Thanks for bringing this to my attention. I managed to get a copy of this interesting article. It will take me a while to read through Telle's dense and very informative text. Joachim Telle is, of course, one of the major scholars of alchemy and he is extremely thorough in his research so this article is a great mine of information.
He looks at the history of the Splendor solis and its context. He also follows up its influence through the centuries up to the present day. Thus it is divided into the following sections.
The Splendor solis and the alchemical symbol tradition
The Splendor solis and alchemical Florilegium tradition (the compiling of texts and quotations from earlier authors)
The Splendor solis as a textbook of late-medieval transmutatory alchemy
The Splendor solis and Paracelsian alchemy of 16th century
The Splendor solis and Salomon Trismosin
The Splendor solis in the baroque
The Splendor solis in the 18th century and up to the present day.
When I get time to read the whole article I will post up any interesting bits of research I discover.
As always one finds interesting things in the footnotes ! I noticed a book Telle refers to by the art historian Ulrichs Merkl on Book painting in Bavaria in the first half of the 16th century (which is is German) which does have a page or two on the Splendor Solis.
Last edited on Thu Oct 9th, 2008 10:05 am by adammclean
I noticed a book Telle refers to by the art historian Ulrichs Merkl on Book painting in Bavaria in the first half of the 16th century (which is is German) which does have a page or two on the Splendor Solis.
Telle's article is based mostly on the text. He sees this as a stylised compilation of earlier writers, a Florilegium, and identifies many of the original writers, extracts of whom are woven into the text. He explores the possibility of the authorship or original compiler. This has been associated by some scholars with Ulrich Poysel, who is identified without any evidence with a priest living at the Ducal-Bavarian court who died in 1471. Poysel, it turns out is a figure from the latter part of the 16th century.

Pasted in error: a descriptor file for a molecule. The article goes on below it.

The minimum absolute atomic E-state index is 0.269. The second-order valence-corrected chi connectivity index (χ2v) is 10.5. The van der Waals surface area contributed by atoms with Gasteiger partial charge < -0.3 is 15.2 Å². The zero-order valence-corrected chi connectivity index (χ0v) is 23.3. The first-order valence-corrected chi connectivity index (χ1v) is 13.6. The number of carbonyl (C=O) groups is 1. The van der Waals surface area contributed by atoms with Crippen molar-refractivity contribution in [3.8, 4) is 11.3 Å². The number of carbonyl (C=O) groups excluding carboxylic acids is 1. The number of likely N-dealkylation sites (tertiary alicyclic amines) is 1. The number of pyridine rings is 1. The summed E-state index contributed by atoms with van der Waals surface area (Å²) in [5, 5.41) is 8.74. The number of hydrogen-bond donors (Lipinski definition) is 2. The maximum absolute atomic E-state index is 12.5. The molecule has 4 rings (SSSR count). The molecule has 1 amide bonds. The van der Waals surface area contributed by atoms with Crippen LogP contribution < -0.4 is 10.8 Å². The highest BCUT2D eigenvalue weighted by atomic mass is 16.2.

Telle next turns his attention to the attempt to contextualise the work within Paracelsianism through its association with the supposed figure of Salomon Trismosin, in the first printed edition that appeared in the Aureum vellus (tract 3) at Rorschach in 1599. This book propelled the Splendor solis (which up to that time had only existed in a few manuscripts) to fame and international interest. Trismosin was said to be the teacher of Paracelsus and in bringing the work within the sphere of Paracelsianism, lead to it influencing a wide circle of alchemical writers during the 17th century. Telle documents many of these, and also show how interest in this work continued into the 18th century.
He then shows its rediscovery in modern times by the Golden Dawn group, quoting from W.B. Yates Rosa Alchemica, and mentioning the interest of MacGregor Mathers and the publication by Julius Kohn. Telle regrets the lack of a critical edition, though the text is now available in many European languages. I think he is a bit amused by the use of the Splendor solis in some modern novels by Szepes, R.P. Guillot, E. Barbu Umberto Eco and M Walser.